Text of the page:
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Am I doing something wrong?


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#1 adamjr4

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Posted 08 July 2013 - 02:56 AM

So I'm new to GW2 but not to the franchise. I invested I think somewhere around 1055 hours on the first game and I loved every minute of it. I decided that since I had some time this summer I'd try the new one out. To get myself hyped up about it, I watched the trailers, mmo  manifesto, etc, and then bought the game.

I feel like I have GOT to be doing something wrong. I've invested around 50 hours into the game. (45 on a Mesmer and 5 on a guardian) and I just don't know. In the manifesto they talked about how easy leveling was going to be and that the grind was going to be eliminated, but my main toon is only a level 36? In guild wars 1, I could power level a guy in 2 to 3 days and have him off on his way,, it didn't feel so monotonous and exhausting. Based on what the devs said I was expecting a different experience than the one I've received.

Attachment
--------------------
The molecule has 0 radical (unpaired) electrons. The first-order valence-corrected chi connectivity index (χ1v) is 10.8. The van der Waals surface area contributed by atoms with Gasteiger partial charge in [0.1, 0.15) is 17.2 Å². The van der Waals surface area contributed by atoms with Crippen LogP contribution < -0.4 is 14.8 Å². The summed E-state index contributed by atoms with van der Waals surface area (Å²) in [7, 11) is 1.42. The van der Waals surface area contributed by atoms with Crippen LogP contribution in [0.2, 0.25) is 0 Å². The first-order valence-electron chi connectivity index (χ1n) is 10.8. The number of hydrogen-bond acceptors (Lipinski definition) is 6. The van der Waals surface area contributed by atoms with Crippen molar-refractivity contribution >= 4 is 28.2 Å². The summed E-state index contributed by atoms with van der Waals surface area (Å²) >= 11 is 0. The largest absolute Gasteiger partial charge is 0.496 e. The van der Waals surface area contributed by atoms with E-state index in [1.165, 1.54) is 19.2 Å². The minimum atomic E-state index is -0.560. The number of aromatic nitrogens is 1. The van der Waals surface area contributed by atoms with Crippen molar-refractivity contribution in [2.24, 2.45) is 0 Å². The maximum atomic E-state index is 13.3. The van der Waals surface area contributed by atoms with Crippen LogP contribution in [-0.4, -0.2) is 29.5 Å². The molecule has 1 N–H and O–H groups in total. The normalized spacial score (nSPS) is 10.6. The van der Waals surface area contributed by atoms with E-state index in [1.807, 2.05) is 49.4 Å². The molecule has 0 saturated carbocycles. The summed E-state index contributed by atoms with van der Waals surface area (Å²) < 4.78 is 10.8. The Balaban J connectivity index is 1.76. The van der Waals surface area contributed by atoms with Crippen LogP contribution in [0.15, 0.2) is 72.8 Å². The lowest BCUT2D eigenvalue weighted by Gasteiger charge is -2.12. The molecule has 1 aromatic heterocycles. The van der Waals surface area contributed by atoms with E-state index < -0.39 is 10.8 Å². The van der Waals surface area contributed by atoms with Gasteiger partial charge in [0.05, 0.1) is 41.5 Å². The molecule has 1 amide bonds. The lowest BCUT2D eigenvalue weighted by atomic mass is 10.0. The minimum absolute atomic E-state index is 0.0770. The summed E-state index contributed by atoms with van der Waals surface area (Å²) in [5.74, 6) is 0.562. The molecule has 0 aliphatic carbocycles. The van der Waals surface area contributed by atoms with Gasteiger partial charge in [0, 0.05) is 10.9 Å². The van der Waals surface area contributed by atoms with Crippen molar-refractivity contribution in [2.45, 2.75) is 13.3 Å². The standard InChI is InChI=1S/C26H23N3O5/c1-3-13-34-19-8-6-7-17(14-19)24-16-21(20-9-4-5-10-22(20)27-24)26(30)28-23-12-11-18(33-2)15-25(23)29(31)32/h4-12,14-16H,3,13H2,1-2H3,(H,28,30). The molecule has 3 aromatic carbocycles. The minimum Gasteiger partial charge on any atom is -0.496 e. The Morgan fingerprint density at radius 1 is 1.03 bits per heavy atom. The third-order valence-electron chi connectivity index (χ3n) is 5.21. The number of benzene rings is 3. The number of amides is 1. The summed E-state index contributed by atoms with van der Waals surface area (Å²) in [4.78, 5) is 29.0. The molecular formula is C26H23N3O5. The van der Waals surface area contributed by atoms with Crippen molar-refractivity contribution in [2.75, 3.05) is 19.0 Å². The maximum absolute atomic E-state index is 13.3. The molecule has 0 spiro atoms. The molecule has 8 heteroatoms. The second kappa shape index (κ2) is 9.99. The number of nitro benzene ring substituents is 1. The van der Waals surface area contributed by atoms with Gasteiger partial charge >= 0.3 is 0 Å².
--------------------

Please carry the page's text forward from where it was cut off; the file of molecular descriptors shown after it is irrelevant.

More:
I've done countless "kill ten centaur" quests, granted they don't attach a number value which makes it ambiguous as opposed to different. I haven't made it past three zones outside of Lions Arch, and I started to hate playing since I've surpassed level 25. The experience seems to flow so slowly, and I feel so disjointed with the story. Everyone I've talked to told me mesmers in particular become really fun at level 80... But god at level 36 that seems so far off.

This is an honest question. Am I doing something wrong?

#2 Nyid

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Posted 08 July 2013 - 03:08 AM

Mesmers are the most difficult solo class to play. Progression will be much slower than most classes. You also won't have as many resources available that accounts with max level characters have. Yes it will take a while, and you will spend time alone now that the game is no longer new and players have less of a reason to play low zones. It is not the same experience as it was on release.

#3 Mahaedros

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Posted 08 July 2013 - 03:25 AM

no, I really do not think you are doing anything wrong at all.